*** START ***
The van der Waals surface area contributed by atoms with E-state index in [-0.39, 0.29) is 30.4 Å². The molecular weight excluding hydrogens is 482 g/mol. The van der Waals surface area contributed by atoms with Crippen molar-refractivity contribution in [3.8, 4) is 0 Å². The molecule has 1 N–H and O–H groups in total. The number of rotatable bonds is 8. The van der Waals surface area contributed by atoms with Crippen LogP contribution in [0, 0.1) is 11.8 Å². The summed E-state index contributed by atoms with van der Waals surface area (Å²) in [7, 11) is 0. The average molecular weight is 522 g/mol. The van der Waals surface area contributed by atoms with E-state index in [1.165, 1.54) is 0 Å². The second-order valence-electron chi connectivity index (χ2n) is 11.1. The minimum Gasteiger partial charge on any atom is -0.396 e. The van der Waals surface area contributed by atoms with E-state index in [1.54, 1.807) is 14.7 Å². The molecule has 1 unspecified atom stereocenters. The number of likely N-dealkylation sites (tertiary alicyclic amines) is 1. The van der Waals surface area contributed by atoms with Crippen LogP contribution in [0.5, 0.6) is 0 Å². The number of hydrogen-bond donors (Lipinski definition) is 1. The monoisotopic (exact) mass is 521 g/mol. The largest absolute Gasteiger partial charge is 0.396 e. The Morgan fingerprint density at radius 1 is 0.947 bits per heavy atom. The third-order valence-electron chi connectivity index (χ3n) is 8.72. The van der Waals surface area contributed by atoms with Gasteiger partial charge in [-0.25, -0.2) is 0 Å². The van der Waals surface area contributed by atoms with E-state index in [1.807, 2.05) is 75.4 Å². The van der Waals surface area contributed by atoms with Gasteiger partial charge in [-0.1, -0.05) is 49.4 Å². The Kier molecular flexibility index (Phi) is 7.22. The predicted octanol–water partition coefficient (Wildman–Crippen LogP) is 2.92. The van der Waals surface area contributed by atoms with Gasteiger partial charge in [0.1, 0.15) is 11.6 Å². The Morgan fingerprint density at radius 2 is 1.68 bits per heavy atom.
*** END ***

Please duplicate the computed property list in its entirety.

The van der Waals surface area contributed by atoms with E-state index in [-0.39, 0.29) is 30.4 Å². The molecular weight excluding hydrogens is 482 g/mol. The van der Waals surface area contributed by atoms with Crippen molar-refractivity contribution in [3.8, 4) is 0 Å². The molecule has 1 N–H and O–H groups in total. The number of rotatable bonds is 8. The van der Waals surface area contributed by atoms with Crippen LogP contribution in [0, 0.1) is 11.8 Å². The summed E-state index contributed by atoms with van der Waals surface area (Å²) in [7, 11) is 0. The average molecular weight is 522 g/mol. The van der Waals surface area contributed by atoms with E-state index in [1.165, 1.54) is 0 Å². The second-order valence-electron chi connectivity index (χ2n) is 11.1. The minimum Gasteiger partial charge on any atom is -0.396 e. The van der Waals surface area contributed by atoms with E-state index in [1.54, 1.807) is 14.7 Å². The molecule has 1 unspecified atom stereocenters. The number of likely N-dealkylation sites (tertiary alicyclic amines) is 1. The van der Waals surface area contributed by atoms with Crippen LogP contribution in [0.5, 0.6) is 0 Å². The number of hydrogen-bond donors (Lipinski definition) is 1. The monoisotopic (exact) mass is 521 g/mol. The largest absolute Gasteiger partial charge is 0.396 e. The Morgan fingerprint density at radius 1 is 0.947 bits per heavy atom. The third-order valence-electron chi connectivity index (χ3n) is 8.72. The van der Waals surface area contributed by atoms with Gasteiger partial charge in [-0.25, -0.2) is 0 Å². The van der Waals surface area contributed by atoms with E-state index in [1.807, 2.05) is 75.4 Å². The van der Waals surface area contributed by atoms with Gasteiger partial charge in [-0.1, -0.05) is 49.4 Å². The Kier molecular flexibility index (Phi) is 7.22. The predicted octanol–water partition coefficient (Wildman–Crippen LogP) is 2.92. The van der Waals surface area contributed by atoms with Gasteiger partial charge in [0.1, 0.15) is 11.6 Å². The Morgan fingerprint density at radius 2 is 1.68 bits per heavy atom.